For dinner, I checked out Galmegi Brewing, an American-style craft brewery just off the main Gwangalli Beach stretch. Perhaps it was a weekday, but only the 2nd level was open and you had to go up by the fire exit stairs. But the bar itself was very hipster chillax and I had some beer and Spanish-style prawns for dinner that night. I visited the main brewery and original location, but they do have several outlets in Busan, including one on Haeundae Beach and another in Seomyeon.
Day 3 – South Busan
Check out the Nampodong district in Busan and head further south to see the famous Gamcheon Culture Village and a quieter beach at Dadaepo.
Bonjeon Dwaeji Gukbap 본전 돼지국밥
My Korean friend B introduced me to this famous Dwaeji Gukbap restaurant near the Busan Train Station. Bonjeon normally sees very long queues, but we were there quite early for lunch so we got a seat quite easily.
This pork bone soup is savoury, hearty and perfect in colder weather. I expected it to taste like Singaporean Bak Kut Teh but it’s not as peppery. You are supposed to add different proportions of the side dishes to the soup to change up the flavour.
Details: Open 830am-930pm. There are some good details over at purple eats.
How to get there: From Busan Station Exit 7, walk up Jungang Daero 215 Beolgil. The store is just 5 mins from the main Busan train station.
Jagalchi Market 자갈치
Jagalchi Market is where you go to enjoy Busan’s abundance of amazing seafood. Check out the wet market in the massive indoor complex or the stalls lined with all sorts of seafood along the little lanes outside. It’s a great place to just wander around in whether you plan to eat or not.
Details: Open 5am – 10pm, closed on 1st and 3rd Tuesdays of the month.
How to get there: Take the MRT to Jagalchi Station and walk about 5 minutes to approach from the south.
Gukje Market 국제시장
Gukje Market (International Market) is one of the largest markets in Korea and you can buy just about anything here. There are a whole bunch of covered and outdoor markets in this entire area that are interlinked – Bupyeong Market, Kkangtong Market, etc.
There are a lot of food options around this area – Gukje Food Market Street is famous for Chungmu Gimbap
Details: Open 9am – 8pm, closed on 1st and 3rd Sundays of the month.
How to get there: Take the MRT to Jagalchi Station and walk about 5 minutes to approach from the south. Buses 15, 40, 81, 86, 126, 186 stop you a little closer on the northern end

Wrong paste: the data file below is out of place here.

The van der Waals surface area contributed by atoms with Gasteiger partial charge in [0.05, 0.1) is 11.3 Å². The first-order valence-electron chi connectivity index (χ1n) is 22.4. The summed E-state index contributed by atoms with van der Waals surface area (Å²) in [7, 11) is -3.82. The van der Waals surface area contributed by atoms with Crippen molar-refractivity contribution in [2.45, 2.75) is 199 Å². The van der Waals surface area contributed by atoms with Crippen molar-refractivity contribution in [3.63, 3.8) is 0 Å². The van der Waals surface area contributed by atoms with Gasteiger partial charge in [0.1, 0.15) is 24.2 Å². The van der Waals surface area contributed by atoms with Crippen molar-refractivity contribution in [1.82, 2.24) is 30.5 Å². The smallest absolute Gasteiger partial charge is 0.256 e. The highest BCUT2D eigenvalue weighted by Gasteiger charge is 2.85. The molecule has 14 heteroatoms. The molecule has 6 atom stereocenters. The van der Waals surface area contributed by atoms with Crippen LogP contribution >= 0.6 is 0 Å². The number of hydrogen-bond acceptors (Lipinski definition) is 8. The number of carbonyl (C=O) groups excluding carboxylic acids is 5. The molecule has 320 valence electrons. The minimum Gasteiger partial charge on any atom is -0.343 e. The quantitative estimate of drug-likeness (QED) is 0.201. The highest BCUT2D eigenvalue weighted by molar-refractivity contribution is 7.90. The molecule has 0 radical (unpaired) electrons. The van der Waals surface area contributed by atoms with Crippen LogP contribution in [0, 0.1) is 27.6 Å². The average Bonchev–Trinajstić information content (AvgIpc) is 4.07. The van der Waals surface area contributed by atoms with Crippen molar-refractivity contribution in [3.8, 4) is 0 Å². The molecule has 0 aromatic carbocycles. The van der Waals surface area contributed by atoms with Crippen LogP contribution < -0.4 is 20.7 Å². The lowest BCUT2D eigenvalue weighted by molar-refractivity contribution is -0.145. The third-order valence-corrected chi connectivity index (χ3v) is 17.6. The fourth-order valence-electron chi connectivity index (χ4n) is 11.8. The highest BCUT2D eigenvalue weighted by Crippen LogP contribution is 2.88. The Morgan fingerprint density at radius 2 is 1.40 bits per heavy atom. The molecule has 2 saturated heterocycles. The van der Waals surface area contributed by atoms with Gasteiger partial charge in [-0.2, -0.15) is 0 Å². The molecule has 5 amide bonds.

BIFF Square BIFF 광장
BIFF Square is the main site of the annual Busan International Film Festival – look on the ground for handprints by your favourite Korean directors and actors, and catch a film at one of the many movie theatres in the area too. Otherwise, it’s a hip area with a ton of retail shops and eating spots and a great vibe for walking around in the evening.
One of my favourite street food finds was Ssiat Hotteok
How to get there: BIFF Square is located next to Jagalchi MRT station, or you can walk over from Gukje Market as well.
Bosu-dong Book Street 보수동 책방골목
Bibliophiles will want to pay a visit to Bosu-dong Book Street which stands on the site of the original Gukje Market. It developed over 70 years ago when Korea became independent and Busan took in many refugees who set up book stalls to make a living. Today it is lined with myriad bookstores selling a mix of new and used books that may be cheaper than mainstream stores – you can even find English titles here.
I didn’t spend a lot of time here but there are lots of cute looking cafes that you can pop into as well, so you can enjoy a cuppa after you get a good book bargain.
How to get there: Bosudong Book Street is across Daecheong-ro road from Gukje Market. Or walk over from Toseong MRT station.
Gamcheon Culture Village 감천 문화마을
Colourful Gamcheon village used to be one of the poorer areas in Busan that housed refugees from the Korean War, but with a fresh coat of paint from local artists, this hillside slum was transformed into a tourist attraction in 2009 that draws the Instagram-loving crowd in droves today.
There are lots of murals, art and little shops along the lanes – it’s a very picturesque place to stroll around in though it is a bit touristy nowadays – pick a weekday to visit if you can to avoid the crowds.
From the main bus stop, I explored the main shopping stretch before taking a stroll to quieter parts on the outskirts. You can pick up an official map for just 2,000 KRW and collect stamps for a reward. I opted to just wander and ended up finding the 148 Stair to See Stars named because that’s what you see when you try climbing up them – thankfully I went down them instead.
Details: Open 9am-6pm (5pm from Dec-Feb). More at Gamcheon Village Website [Korean]
How to get there: I took Bus 87 from Busan Train Station to the base of the hill, and changed to a feeder bus up to Gamcheon Culture Village. You can walk up but I highly recommend taking a feeder bus as it is located up some pretty steep slopes. Alternatively you can take the MRT to Toseong MRT instead and then take a feeder bus.
Dadaepo Beach 다대포 해수욕장
End your day at a much quieter beach in the south of Busan where you can enjoy an unblocked sunset view. There’s a nice park to stroll around in with a famous Sunset Fountain of Dreams, and trails where you can do more serious trekking and admire the Morundae Cliff view. I mostly wandered along the beachfront and boardwalks along the coastline and just enjoyed a scenic sunset view.
How to get there: Take the MRT Orange Line 1 to its southern-most end Dadaepo Beach station and it’s a short walk to the beach
Hostels in Busan